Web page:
After some time at Merrill Lynch there was a bit of a structural shift in his career.  He set off as an entrepreneur by starting a FinTech company that he ultimately sold primarily for the software.  As an entrepreneur, Lewis quickly realized that the goals are different when not under the command of significant leadership and it seemed that he found the autonomy somewhat liberating.  The sale left him with a decent amount of capital that allowed him to take his time when choosing his next offer.  Lewis declined an offer from the pre-IPO and now infamous ride sharing service, Uber, noting that the culture simply didn’t present the right fit for him.  He did, however, find his fit at the Harbor Bankshares Capital Corp..  After a discussion with the CEO, Lewis was given the reigns of a Community Development Fund with $600,000 that had been mothballed since the global financial crisis.  Lewis noted that it is easy to see how this role may be perceived as something of a step backwards for someone with such an impressive track record, but he likes the nontraditional jobs that are “different but put you on fast tracks to experience.”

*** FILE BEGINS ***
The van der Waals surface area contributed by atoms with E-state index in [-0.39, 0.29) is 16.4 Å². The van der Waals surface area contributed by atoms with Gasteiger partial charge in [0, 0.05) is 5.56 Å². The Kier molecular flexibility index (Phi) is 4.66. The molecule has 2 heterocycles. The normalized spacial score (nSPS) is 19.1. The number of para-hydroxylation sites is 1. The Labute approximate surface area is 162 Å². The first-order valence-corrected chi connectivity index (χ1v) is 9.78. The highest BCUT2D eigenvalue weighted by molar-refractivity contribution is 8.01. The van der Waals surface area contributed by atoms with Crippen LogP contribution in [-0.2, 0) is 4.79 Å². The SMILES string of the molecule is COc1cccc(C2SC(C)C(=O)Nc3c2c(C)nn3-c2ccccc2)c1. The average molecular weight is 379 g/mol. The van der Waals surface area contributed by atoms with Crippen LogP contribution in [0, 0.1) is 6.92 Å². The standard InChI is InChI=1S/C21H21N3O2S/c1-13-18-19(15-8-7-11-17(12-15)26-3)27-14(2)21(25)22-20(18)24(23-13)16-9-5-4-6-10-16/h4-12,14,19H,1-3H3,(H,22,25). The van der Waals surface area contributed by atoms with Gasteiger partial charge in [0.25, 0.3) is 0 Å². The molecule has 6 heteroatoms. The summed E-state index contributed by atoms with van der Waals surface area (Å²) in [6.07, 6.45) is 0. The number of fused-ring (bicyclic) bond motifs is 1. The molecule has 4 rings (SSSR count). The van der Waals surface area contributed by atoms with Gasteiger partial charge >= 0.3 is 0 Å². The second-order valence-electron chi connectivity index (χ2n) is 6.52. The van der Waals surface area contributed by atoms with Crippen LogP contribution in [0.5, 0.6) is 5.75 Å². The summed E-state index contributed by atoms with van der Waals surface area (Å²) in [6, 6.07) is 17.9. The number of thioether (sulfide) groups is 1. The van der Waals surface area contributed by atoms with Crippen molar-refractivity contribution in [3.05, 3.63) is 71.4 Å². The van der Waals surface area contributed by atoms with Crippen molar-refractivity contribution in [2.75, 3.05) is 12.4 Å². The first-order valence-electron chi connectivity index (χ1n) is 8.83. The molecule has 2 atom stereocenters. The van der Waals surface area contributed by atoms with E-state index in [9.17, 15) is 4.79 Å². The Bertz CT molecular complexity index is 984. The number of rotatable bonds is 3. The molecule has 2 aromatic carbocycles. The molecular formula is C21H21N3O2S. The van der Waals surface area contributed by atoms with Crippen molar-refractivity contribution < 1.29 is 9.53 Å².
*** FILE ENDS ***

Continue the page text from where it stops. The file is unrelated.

Harbor Bank Bankshares is one of only twenty-one African-American owned minority depository institutions and is a certified Community Development Financial Institutions (CDFI).  A CDFI certification is designated by the United States Treasury that requires the commitment of not less than 60% of products and services be allocated to minorities.  There are four subsidiaries under the Harbor Bankshares Corporation.  Within those four, there is a minority pre-seed venture capital fund, an EB-5 Immigrant Investor Regional Center, and a multitude of other catalytic initiatives including the Program for Investment in Microentrepreneurs, and the Partnership for Lending in Underserved Markets.  In 2018, Lewis with Harbor Bankshares founded the Harbor Bankshares Capital Corporation, a private equity financial advisory and asset manager.